The chief executive says he’s focused on long-term quality, but then the company’s stock dropped 14%
Warner Bros. Discovery CEO David Zaslav demonstrated on Thursday that he’s stuck on the horns of a dilemma that is the fate of a contemporary entertainment mogul: He wants to satisfy Wall Street and be beloved in Hollywood.
Can he be both?
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After an uninspiring first earnings report that missed Wall Street analysts’ expectations by nearly $2 billion and caused the stock to drop as much as 14% after market close, Zaslav explained that he’s focused on long-term quality rather than short-term gain.
“We think that we could build a long-term, much stronger growth business out of DC,” Zaslav said during the earnings call. “And as part of that, we’re going to focus on quality.”
This came a day after the studio killed a $90 million “Batgirl” movie at Zaslav’s behest, which the studio declared not good enough to be released.
“You look at Batman, Superman, Wonder Woman, Aquaman, these are brands that are known everywhere in the world,” said Zaslav to media analysts, referring to the DC universe of films. “And the ability to drive those all over the world with great story is a big opportunity for us. We have done a reset. We’ve restructured the business. We’re going to focus where there will be a team with a 10-year plan focusing just on DC.”
If only it were that simple.
Killing “Batgirl” infuriated Tinseltown’s actors and directors, but is a brilliant tax write-off for investors. Collapsing HBO Max and combining it with Discovery+ saves cash, yet layoffs sever the studio’s ability to discover the next hitmakers. And a decade-long plan Zaslav laid out to “elevate” the DC brand with surefire hits to earn the studio money only extends the uncertainty that has plagued the brand for the preceding decade.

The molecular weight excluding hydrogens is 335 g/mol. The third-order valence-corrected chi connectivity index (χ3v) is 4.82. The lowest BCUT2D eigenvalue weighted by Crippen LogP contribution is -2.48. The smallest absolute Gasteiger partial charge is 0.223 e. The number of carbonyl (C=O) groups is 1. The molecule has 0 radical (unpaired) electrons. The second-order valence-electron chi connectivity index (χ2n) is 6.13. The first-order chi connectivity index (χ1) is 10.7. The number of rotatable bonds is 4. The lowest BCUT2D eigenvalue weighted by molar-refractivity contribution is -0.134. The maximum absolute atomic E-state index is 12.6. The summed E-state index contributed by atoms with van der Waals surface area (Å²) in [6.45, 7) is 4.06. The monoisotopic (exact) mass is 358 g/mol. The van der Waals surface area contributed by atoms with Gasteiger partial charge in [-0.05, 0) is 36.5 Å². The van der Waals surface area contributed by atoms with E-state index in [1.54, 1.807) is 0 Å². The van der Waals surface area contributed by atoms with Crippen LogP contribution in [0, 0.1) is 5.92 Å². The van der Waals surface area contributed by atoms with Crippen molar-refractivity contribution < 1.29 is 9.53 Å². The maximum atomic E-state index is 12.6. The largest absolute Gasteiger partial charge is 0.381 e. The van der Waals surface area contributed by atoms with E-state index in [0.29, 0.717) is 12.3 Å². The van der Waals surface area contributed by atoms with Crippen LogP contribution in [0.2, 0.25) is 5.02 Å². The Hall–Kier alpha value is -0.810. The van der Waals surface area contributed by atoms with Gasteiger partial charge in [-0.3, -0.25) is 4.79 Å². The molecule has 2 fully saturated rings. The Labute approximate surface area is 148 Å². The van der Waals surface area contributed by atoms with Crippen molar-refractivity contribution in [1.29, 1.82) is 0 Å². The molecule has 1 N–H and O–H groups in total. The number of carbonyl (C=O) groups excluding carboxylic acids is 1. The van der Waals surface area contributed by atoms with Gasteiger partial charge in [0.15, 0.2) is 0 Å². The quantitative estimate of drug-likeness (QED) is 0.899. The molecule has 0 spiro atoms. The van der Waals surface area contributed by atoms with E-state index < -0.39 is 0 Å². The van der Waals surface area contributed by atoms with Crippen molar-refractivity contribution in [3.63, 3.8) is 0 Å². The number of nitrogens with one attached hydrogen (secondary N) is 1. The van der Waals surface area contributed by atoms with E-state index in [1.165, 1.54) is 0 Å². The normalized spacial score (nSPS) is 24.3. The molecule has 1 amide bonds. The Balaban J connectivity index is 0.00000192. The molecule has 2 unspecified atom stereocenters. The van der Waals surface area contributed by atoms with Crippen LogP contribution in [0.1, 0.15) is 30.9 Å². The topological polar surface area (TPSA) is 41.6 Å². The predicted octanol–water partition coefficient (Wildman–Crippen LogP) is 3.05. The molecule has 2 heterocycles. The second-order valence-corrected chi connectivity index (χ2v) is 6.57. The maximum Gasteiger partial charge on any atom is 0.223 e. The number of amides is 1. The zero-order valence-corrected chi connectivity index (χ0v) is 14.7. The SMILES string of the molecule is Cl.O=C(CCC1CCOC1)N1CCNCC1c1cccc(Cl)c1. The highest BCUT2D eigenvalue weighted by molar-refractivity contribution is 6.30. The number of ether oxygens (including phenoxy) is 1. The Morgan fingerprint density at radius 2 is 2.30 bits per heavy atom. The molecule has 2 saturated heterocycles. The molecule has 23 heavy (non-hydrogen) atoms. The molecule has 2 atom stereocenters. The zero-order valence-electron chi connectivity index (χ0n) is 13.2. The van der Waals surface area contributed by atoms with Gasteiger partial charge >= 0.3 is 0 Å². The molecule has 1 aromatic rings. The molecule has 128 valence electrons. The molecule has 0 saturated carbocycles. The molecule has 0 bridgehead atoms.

Zaslav can be a hero to Wall Street and a villain to Hollywood or the reverse, with each faction on opposite sides of Zaslav’s pledge to cut $3 billion in expenses at the studio.
There was some irony in the fact that the combined HBO Max and Discovery+ now reach 92 million subscribers worldwide, but Zaslav also acknowledged that the streaming service will only break even when it adds another 40 million subscribers, likely in 2024 or 2025.
And Hollywood has been up in arms for two days over rumors of HBO Max going away.
“He’s tough on a tightrope,” said one Warner Bros. insider who works on the television side of the business.
Executives teased on Thursday’s earnings call that they would have more to share on the upcoming amalgamation between streamer HBO Max and HBO closer to its launch. But, they revealed it will utilize Discovery+’s technology backbone while aiming to incorporate many of HBO Max’s well received user features.
There was no talk of layoffs, or at least the specific amounts. But top Warner Discovery executives confirmed to TheWrap that even more layoffs will be coming, especially in unscripted, on the tech side, marketing and back office. And the reaction coming out of HBO’s offices in New York and Los Angeles were specific. “They are all freaking out,” said one top Hollywood agent.
The hope is to cut down on each individual service’s shortcomings, such as Max’s performance and customer issues and Discovery+’s limited consumer features. Cherry picking the attributes of both streamers and looking to improve on their weaknesses will ideally enable better content and more personalized choices.
Addressing the “Batgirl” decision, Zaslav said: We’re not going to release a film to make a quarter… the focus is gonna be how do we make each of these films, in general, as good as possible. But DC is something that we think we could make better and we’re focused on it now.”
The CEO called out Dwayne Johnson’s upcoming “Black Adam” as a DC film he’s excited about, with the “Shazam!” and “Aquaman” sequels also on tap. But Warner Bros. has struggled to keep up with Disney’s Marvel Cinematic Universe, soft-launching with 2013’s Superman reboot “Man of Steel” before filmmaker Zack Snyder steered an interconnected DC Cinematic Universe that struggled to coalesce for critics and audiences.
A Marvel-level of quality is clearly the goal for Zaslav on the blockbuster movie side of things. He recently hired Disney veteran Alan Horn to help create a roadmap that will mirror Marvel’s success. “It’s very similar to the structure that Alan Horn and Bob Iger put together very effectively with Kevin Feige at Disney,” Zaslav said.
But the new focus follows years and years of similar pivots and un-pivots, strategies and then reversals of those strategies. It must be dizzying to be at Warner Bros. Discovery. For Zaslav, it’s all brand new.
Joe Bel Bruno
Joe Bel Bruno is TheWrap's Editor at Large, Business. He most recently served as the Founding Editor of the business news site dot.LA. He was previously the Managing Editor of Variety, and served as Deputy Business Editor and later Deputy Entertainment Editor at the Los Angeles Times. Bel Bruno also ran markets coverage for The Wall Street Journal. Before that, he was an award-winning reporter at the Associated Press in New York, and held senior posts in London and New York for Knight Ridder Financial.